You want to do well, but in our sport, the way it is, we knew by curve two that our chances to win a medal were over. But we came out today, we had faster pushes, faster runs. You just can’t quit. —Chris Fogt
PYEONGCHANG, South Korea — Fighting for the last spot in the fourth round of the Olympic bobsled competition is not the reason 2014 bronze medalist Chris Fogt came out of retirement.
“I was pretty sad,” said the 34-year-old Alpine native after he helped push the U.S. bobsled piloted by Justin Olsen to 20th place at the Alpensia Sliding Center. “I sat alone for quite a while wondering, was the comeback worth it? Being away from my kids, the family for six, seven months, was it really worth it?”
Fogt, a captain in the U.S. Army (soon to be promoted to Major), retired after earning bronze in 2014, and started his family with wife Rachel. In January, three-time medalist Steve Holcomb talked both Fogt and Steve Langton into returning to the sport one more time for another run at Olympic glory. This time, he promised, it would be gold, like the one he and Justin Olsen earned in Vancouver in 2010.
“I announced my comeback in January, and (Holcomb) passed away in May,” Fogt said. “We didn’t have a lot of experience at pilot, so our expectations were a bit more tempered.”
Still, all three of the Team USA sleds felt they could be in the top 10 in the Pyeongchang Games. So when Fogt’s sled, piloted by Olsen, who began driving two years ago, came down in 21st place after two runs, he was as discouraged as an athlete can get.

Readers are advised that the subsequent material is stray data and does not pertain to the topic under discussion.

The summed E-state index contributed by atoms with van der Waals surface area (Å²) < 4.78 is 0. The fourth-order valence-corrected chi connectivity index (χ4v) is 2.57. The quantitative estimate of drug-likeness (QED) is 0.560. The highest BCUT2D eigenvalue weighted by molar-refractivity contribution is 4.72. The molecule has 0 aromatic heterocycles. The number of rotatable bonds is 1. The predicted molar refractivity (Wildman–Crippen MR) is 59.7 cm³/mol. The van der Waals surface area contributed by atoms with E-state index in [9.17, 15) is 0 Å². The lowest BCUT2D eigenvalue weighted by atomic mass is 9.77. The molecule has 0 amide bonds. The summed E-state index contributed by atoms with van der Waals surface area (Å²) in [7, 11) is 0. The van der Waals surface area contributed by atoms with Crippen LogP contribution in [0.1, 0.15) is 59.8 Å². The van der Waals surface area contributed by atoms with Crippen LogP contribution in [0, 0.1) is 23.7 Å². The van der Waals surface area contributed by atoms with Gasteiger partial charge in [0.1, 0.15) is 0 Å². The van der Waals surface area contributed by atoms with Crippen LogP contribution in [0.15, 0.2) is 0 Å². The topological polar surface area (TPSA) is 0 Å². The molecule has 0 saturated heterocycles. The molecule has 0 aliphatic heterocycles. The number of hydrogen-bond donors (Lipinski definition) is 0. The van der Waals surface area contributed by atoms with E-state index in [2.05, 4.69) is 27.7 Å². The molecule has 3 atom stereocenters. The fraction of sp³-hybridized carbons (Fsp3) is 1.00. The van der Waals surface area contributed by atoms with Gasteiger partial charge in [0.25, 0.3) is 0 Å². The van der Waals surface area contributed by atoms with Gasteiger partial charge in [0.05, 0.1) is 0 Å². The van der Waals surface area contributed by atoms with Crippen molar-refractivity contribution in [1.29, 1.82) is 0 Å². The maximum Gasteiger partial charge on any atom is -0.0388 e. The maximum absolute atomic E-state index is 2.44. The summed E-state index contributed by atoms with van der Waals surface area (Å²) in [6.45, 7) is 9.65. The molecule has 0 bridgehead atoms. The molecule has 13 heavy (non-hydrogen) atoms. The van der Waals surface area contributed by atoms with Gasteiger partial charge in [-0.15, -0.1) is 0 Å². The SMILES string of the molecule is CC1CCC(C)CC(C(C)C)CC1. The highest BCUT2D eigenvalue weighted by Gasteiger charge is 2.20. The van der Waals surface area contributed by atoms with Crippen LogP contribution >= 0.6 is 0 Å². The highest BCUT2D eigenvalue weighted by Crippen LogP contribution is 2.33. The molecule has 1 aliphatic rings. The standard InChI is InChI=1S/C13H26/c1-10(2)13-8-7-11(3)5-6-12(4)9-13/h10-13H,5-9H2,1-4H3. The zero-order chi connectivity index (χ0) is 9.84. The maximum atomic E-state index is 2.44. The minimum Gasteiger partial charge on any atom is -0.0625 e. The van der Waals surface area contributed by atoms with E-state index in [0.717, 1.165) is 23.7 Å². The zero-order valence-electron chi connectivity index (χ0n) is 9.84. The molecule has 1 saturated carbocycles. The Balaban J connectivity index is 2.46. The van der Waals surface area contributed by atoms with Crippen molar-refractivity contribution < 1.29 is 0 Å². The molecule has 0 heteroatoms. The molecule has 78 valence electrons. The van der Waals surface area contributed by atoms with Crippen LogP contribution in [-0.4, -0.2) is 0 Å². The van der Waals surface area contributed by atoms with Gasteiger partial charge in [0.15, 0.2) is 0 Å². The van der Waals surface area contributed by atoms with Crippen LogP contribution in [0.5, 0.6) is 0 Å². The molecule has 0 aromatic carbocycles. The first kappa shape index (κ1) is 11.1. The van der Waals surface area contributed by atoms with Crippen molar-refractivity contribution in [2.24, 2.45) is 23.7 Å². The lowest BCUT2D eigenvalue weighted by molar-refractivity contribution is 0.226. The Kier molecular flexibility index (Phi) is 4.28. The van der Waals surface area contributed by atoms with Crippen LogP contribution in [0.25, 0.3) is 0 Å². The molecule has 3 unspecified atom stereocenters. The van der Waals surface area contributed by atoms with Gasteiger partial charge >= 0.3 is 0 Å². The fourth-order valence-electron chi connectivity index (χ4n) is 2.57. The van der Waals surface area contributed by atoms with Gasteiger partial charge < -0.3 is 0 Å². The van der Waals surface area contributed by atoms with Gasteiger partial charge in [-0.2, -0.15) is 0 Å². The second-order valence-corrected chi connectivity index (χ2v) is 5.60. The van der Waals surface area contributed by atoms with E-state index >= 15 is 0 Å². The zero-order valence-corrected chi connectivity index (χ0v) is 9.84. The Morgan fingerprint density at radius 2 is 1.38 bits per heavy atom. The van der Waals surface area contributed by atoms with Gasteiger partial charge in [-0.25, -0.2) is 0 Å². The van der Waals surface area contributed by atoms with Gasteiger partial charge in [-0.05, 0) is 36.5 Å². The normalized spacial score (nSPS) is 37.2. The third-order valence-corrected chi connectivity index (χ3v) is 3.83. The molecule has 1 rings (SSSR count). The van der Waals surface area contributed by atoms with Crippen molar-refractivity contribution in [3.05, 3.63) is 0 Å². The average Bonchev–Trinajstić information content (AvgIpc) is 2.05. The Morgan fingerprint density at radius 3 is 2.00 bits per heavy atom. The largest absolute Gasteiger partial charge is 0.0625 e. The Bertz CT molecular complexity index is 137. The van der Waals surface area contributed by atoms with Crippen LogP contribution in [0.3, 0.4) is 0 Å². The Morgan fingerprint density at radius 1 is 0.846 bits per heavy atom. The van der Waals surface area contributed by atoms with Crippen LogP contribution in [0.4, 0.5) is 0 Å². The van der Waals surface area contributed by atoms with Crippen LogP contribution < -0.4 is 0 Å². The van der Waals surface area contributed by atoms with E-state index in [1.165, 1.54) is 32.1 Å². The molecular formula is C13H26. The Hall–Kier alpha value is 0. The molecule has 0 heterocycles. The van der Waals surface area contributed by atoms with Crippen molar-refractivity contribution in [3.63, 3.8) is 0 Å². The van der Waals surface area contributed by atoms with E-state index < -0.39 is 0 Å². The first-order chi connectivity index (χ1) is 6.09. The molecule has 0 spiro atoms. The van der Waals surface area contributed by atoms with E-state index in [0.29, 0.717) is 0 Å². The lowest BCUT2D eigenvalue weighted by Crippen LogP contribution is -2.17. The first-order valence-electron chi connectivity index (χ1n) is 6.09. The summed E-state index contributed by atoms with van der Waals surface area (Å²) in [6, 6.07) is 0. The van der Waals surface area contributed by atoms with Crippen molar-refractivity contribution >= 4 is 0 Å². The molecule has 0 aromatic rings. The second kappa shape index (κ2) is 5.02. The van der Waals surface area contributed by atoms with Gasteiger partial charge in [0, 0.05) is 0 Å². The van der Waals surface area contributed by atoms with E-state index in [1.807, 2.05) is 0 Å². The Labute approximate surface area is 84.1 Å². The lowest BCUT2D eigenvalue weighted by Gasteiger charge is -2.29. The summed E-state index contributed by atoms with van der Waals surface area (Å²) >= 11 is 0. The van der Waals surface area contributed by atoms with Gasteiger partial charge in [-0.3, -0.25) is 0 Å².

The closest competitor was USA pilot Nick Cunningham’s sled, and that meant finding 0.23 of a second. It seemed an insurmountable amount of time to Fogt — and for what purpose?
Who comes to the Olympics to take what would be essentially last place in the fourth round?
As Fogt struggled with whether it was worth all the sacrifice and where he might find the motivation to compete for a prize most people would never understand, he began to scroll through hundreds of messages from friends, family and fellow soldiers.
“That kind of brightened my spirits,” he said. “It’s not necessarily about how you finish. You want to do well, but in our sport, the way it is, we knew by curve two that our chances to win a medal were over. But we came out today, we had faster pushes, faster runs. You just can’t quit.”
He meant to send a message to his children, just 3 and 1, dressed in Olympic gear and waving American flags back home in Utah.
“If I could teach one lesson to my kids, or kids out there, when things don’t go your way, because, in life sometimes they don’t, you have to keep on going,” he said. “I don’t care who you are, you’re going to have bad days. The thing is to keep trying to improve each day.”
That was Sunday’s goal.
Be faster on the push. Get down the track faster.
They did both, and they jumped a sled to make the top 20 and earn that precious fourth and final run.
"Coming down (for the bronze) in Sochi, you want to see that number one on the scoreboard," Fogt said. "I craned my neck, I obviously was not just as excited, but I was pretty excited to see the number 20, which showed we would get a fourth run."
That was not the finish he dreamed about when he left his young family to train and travel around the world. That was not the goal he had in mind when he and Holcomb and Steve Langton, who was part of the top American sled (9th), driven by Codie Bascue, hatched a plan to put together an Olympic bobsled dream team.
But Fogt knows that Holcomb, the man who helped him earn his only medal in three Olympics would be proud of all three U.S. sleds and their effort just to compete in these Games.
“You can’t replace him,” Fogt said, choking back emotion. “Try and do our best to honor his legacy, and I think he would be, well, he’d be proud of what we did. We did not quit.”